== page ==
Keeping it cool – scientists achieve room-temp tire recycling
Researchers at Durham University in the United Kingdom have developed an approach to breaking down rubber in materials at room temperature. The chemical process uses catalytic disassembly, eliminating the energy-intensive methods of currently-used tire recycling methods.
In a paper published in the journal Green Chemistry, the Durham researchers explain how the process works and how it could be used to recycle vehicle tires, latex gloves, and other polymer-based items which are manufactured in the millions of tons every year. The long-chain hydrocarbon molecules and unsaturated carbons in these rubbery materials are traditionally very difficult to recycle or reprocess easily; especially vehicle tires.
The traditional method for reprocessing rubber is to drastically change the temperature of the rubber compounds to break them down, either by heating them for milling, or freezing them to fracture them. These are energy-intense and leave a crumb product which is then mixed with new elastomers to produce new material, often with a loss in hardness or malleability.
These losses mean that most recycled rubbers are not re-used for the purpose they were originally formed, but are instead recycled into other products lower down the use chain. This often means that the cost-benefit for recycling is diminished.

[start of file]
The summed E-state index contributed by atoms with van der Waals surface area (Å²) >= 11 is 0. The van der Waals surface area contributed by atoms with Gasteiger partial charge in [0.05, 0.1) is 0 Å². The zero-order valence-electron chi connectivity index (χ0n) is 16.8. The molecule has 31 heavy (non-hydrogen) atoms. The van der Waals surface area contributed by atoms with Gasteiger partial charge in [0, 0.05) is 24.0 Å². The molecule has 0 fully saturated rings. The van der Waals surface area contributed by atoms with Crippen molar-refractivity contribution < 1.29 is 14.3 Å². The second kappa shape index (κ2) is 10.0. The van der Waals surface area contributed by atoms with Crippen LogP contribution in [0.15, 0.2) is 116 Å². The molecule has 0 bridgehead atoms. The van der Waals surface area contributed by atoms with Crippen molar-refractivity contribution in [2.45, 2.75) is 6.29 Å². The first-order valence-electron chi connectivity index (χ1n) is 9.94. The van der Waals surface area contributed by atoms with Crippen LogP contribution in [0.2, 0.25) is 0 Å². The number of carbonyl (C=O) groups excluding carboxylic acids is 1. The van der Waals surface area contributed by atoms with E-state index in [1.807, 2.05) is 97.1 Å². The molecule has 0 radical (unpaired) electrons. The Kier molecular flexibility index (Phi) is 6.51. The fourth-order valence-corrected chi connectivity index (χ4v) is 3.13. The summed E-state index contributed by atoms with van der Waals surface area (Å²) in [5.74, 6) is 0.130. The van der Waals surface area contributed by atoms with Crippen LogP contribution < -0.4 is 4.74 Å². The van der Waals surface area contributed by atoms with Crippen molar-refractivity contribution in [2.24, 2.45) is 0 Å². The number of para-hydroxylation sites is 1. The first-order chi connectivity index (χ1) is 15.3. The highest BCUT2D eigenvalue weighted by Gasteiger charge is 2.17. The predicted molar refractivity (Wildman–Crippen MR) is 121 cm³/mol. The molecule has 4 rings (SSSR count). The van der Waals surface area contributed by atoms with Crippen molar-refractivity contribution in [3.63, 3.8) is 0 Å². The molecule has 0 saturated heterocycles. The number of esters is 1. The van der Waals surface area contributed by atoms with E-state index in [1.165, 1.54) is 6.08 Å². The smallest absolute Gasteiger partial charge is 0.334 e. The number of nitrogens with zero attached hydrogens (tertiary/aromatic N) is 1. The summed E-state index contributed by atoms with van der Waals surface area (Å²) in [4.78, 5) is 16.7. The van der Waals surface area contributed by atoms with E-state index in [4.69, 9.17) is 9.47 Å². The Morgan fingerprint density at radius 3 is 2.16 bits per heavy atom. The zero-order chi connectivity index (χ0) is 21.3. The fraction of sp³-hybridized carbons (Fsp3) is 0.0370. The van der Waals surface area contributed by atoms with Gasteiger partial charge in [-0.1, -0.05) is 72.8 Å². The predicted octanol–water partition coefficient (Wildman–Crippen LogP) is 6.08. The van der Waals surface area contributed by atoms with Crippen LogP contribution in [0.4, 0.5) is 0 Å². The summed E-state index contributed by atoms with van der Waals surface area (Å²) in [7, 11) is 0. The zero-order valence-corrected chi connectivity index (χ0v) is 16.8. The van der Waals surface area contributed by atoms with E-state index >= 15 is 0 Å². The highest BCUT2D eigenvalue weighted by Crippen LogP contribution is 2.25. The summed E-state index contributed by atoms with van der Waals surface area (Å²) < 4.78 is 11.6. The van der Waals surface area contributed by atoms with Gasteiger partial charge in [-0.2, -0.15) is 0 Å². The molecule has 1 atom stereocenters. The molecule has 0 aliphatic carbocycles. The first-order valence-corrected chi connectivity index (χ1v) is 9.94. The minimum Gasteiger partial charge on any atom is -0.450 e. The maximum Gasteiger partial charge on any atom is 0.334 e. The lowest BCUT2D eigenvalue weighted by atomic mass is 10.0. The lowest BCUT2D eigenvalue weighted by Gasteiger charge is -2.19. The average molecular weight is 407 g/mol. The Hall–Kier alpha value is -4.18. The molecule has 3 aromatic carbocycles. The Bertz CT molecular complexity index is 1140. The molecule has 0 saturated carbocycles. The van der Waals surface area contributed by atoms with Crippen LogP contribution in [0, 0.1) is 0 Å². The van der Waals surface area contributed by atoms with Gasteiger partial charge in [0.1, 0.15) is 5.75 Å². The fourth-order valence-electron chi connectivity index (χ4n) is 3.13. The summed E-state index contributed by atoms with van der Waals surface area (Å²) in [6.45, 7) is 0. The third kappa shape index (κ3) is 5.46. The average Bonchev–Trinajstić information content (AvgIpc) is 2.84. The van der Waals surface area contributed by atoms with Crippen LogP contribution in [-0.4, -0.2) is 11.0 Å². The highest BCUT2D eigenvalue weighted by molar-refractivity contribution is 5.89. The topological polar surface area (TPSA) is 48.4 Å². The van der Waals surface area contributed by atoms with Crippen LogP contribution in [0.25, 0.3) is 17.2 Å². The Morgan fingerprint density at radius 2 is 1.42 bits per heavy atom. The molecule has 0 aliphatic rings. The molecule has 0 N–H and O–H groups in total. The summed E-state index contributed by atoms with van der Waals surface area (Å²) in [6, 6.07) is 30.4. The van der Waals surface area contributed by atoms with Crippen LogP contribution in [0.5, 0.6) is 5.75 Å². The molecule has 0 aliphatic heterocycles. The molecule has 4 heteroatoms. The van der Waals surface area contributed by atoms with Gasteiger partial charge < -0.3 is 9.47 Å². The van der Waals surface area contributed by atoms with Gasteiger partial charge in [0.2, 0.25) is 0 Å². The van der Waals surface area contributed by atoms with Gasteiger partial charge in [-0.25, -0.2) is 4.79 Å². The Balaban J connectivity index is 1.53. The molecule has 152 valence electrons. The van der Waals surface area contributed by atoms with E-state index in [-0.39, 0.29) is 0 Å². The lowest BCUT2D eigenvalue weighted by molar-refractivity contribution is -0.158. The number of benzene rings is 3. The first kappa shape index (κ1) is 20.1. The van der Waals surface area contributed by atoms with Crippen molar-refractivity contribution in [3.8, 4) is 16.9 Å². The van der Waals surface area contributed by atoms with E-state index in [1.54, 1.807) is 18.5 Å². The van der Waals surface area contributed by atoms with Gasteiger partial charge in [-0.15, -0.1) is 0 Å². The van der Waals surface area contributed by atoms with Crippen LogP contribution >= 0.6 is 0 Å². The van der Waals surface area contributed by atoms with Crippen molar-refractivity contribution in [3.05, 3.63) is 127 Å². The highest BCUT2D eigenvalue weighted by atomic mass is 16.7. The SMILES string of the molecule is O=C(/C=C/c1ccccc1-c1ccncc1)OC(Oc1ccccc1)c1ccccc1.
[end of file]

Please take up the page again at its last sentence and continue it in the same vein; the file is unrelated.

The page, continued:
The Durham researchers believe that their chemical process may be used to allow the materials to be recycled back into their original use – so a recycled tire could be made into a new tire. Their cross metathesis reaction breaks down rubbery polymers into viscous liquids that can then be reformed without degradation. The process could also be used to create the crumb now commonly produced, but at much lower cost.
The process discovered uses Grubbs' catalysts to break down polybutadiene (PBd) networks at their double bonds via cross-metathesis (CM) reactions to produce readily soluble molecules. As the chains fragment, the material disintegrates into rubber crumb at room temperature. Grubbs' catalysts are easily synthesized and readily-available commercially.
The researchers also discovered that increasing temperature and reaction time improved the breakdown process, also offering a faster way to facilitate rubber compound breakdowns when producing crumb. The resulting oil is low in molecular weight and non-polymers (oligomers), both conducive to easy re-use of the polymers being recycled.
Source: RSC Green Chemistry
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In theory, this is the same cracking procedure used in refining in the first place.
This will eventually create a procedure to reuse rather than use increasingly risky extraction methods to provide new feedstock.
Finally, we may be able to recycle the same high percentage of plastics which we routinely do for metals like copper, gold, steel, etc.
Of course, to work, we need to actually USE the technology, which will require investment in large-scale processing facilities.
This probably will not be done unless the government forces it, as it acts against the natural urges of those extracting fossil fuels to extract every possible dollar.
We have a method to reduce titanium refining costs by at least 90%, announced by MIT 10 years ago. This could make titanium alloys nearly as inexpensive as aluminum alloys. But no one currently is interested in building a commercial refinery using this technology....